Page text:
Over the last 25 years a limited number of labor and employment attorneys have turned their attention and representation to employers in the vineyards and on the bottling lines of California Wine Makers. The nature and type of work done in the combined vineyard and bottling work creates a complex interaction with at least two agencies with different laws and jurisdictional power. Vineyard workers are covered by the State Of California Agricultural Labor Relations Board (ALRB), and the bottling workers are covered by the National Labor Relations Board (NLRB). Other agencies regulating wages and hours of work and many other employer employee relations will be discussed in following publications. For now, the ALRB and the NLRB are enough for a preliminary commentary. The counsel of this firm have represented California Wine Makers in all of these competing matters and we welcome our readers. We seek to unravel some of the mysteries.
Much of the effort expended in the unions gaining representation of the vineyard workers follows political efforts by the two labor organizations with any sort of ability to organize the workers in the vineyards, while other more traditional labor organizations may be involved in organizing bottling workers. The vineyard workers present a unique sort of hybrid work force, coming under the ALRB, with its rules and regulations allowing for maximum exposure of the workers to the union’s organizing efforts. The ALRB process reasons that the nature of the work, the extent of the disperse and seasonal work force, justifies almost unlimited access to the Vineyard properties for organizing, and protects the rights of union access to the employees over the property rights of the Vineyard owners. Attempts at interference with these efforts by employers generally put Vineyard owners under the oppressive and onerous ALRB processes and litigation efforts. The unions will often bring other agencies of the State into play to further their efforts, if thwarted in any way by Vineyard employers.
The bottling workers fall into the Federal jurisdiction of the NLRB, which provides for union organizing with some different rules, though the ALRB claims to derive much of its structure and process from the NLRB. Most employers have a sort of understanding of the NLRB processes, though with the newly appointed and approved NLRB Board in Washington, DC, those rules and decisions are heading quickly to the favor of unions and organizing.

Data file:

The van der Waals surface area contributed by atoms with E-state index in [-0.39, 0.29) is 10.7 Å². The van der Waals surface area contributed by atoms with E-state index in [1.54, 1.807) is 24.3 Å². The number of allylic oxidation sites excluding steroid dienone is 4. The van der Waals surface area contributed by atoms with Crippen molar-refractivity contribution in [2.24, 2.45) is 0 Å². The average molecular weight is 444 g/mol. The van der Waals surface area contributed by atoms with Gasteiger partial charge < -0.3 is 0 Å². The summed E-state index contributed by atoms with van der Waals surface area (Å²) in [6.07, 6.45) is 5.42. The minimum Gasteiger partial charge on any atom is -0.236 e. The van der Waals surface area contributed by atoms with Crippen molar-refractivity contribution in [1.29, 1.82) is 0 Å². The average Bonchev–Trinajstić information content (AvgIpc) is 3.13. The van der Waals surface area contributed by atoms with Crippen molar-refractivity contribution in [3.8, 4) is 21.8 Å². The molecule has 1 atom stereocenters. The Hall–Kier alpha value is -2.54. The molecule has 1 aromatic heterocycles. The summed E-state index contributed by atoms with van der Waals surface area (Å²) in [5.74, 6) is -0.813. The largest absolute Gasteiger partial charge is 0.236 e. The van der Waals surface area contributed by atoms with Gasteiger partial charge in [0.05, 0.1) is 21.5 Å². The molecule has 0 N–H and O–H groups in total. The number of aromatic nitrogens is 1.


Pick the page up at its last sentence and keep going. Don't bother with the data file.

With this thumbnail sketch of the complex and double dipped process facing many of the California Wine Makers, it is no surprise that confusion exists over just what should be done when the union comes to the door or the gates, and what law applies, and who is in charge anyway. On top of these concerns, employment law dealing with the usual hiring, discipline, and firing decisions, with or without union involvement, are impacted by the various decisions of the State and Federal courts in the employment arena. Many employers suffer from the paralysis brought on by decisions reported in the media and broadcast with various pundits on the air and over the net about the wild and overblown judgments in the courts, following employer actions towards their employees. These rules and issues are altogether different from the ALRB and NLRB dilemmas, and require their own chapters. This too will follow.
In these pages to come, we plan to take this network of laws, rules, regulations, political impacts and strategic efforts apart in a piece by piece effort to bring some sense to the vineyards. We know that you would rather be discussing pressing matters like “prune to the vine,” and so would we. But, for now, let’s get on with our background and strategic analysis. Inquiries and problems you may face are welcome in our comment section.